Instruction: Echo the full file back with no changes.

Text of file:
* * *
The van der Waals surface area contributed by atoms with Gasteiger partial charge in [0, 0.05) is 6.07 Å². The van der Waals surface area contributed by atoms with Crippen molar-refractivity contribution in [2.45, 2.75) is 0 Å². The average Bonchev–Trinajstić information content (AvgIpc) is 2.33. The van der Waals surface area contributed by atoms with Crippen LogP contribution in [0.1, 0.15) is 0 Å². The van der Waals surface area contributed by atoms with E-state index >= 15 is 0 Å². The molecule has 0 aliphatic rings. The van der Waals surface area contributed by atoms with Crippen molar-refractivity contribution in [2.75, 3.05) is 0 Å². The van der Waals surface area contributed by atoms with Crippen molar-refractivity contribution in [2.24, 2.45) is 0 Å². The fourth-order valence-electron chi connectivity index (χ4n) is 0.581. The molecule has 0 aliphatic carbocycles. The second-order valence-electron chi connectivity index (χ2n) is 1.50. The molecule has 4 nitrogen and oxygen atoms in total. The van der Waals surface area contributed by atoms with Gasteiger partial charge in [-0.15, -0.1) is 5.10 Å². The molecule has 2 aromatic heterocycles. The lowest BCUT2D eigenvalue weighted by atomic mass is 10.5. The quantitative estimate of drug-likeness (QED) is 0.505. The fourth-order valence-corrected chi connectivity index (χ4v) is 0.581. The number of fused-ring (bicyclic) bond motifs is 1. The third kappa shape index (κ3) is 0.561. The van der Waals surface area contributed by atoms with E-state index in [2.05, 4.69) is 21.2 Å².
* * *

The van der Waals surface area contributed by atoms with Gasteiger partial charge in [0, 0.05) is 6.07 Å². The van der Waals surface area contributed by atoms with Crippen molar-refractivity contribution in [2.45, 2.75) is 0 Å². The average Bonchev–Trinajstić information content (AvgIpc) is 2.33. The van der Waals surface area contributed by atoms with Crippen LogP contribution in [0.1, 0.15) is 0 Å². The van der Waals surface area contributed by atoms with E-state index >= 15 is 0 Å². The molecule has 0 aliphatic rings. The van der Waals surface area contributed by atoms with Crippen molar-refractivity contribution in [2.75, 3.05) is 0 Å². The van der Waals surface area contributed by atoms with Crippen molar-refractivity contribution in [2.24, 2.45) is 0 Å². The fourth-order valence-electron chi connectivity index (χ4n) is 0.581. The molecule has 0 aliphatic carbocycles. The second-order valence-electron chi connectivity index (χ2n) is 1.50. The molecule has 4 nitrogen and oxygen atoms in total. The van der Waals surface area contributed by atoms with Gasteiger partial charge in [-0.15, -0.1) is 5.10 Å². The molecule has 2 aromatic heterocycles. The lowest BCUT2D eigenvalue weighted by atomic mass is 10.5. The quantitative estimate of drug-likeness (QED) is 0.505. The fourth-order valence-corrected chi connectivity index (χ4v) is 0.581. The number of fused-ring (bicyclic) bond motifs is 1. The third kappa shape index (κ3) is 0.561. The van der Waals surface area contributed by atoms with E-state index in [2.05, 4.69) is 21.2 Å².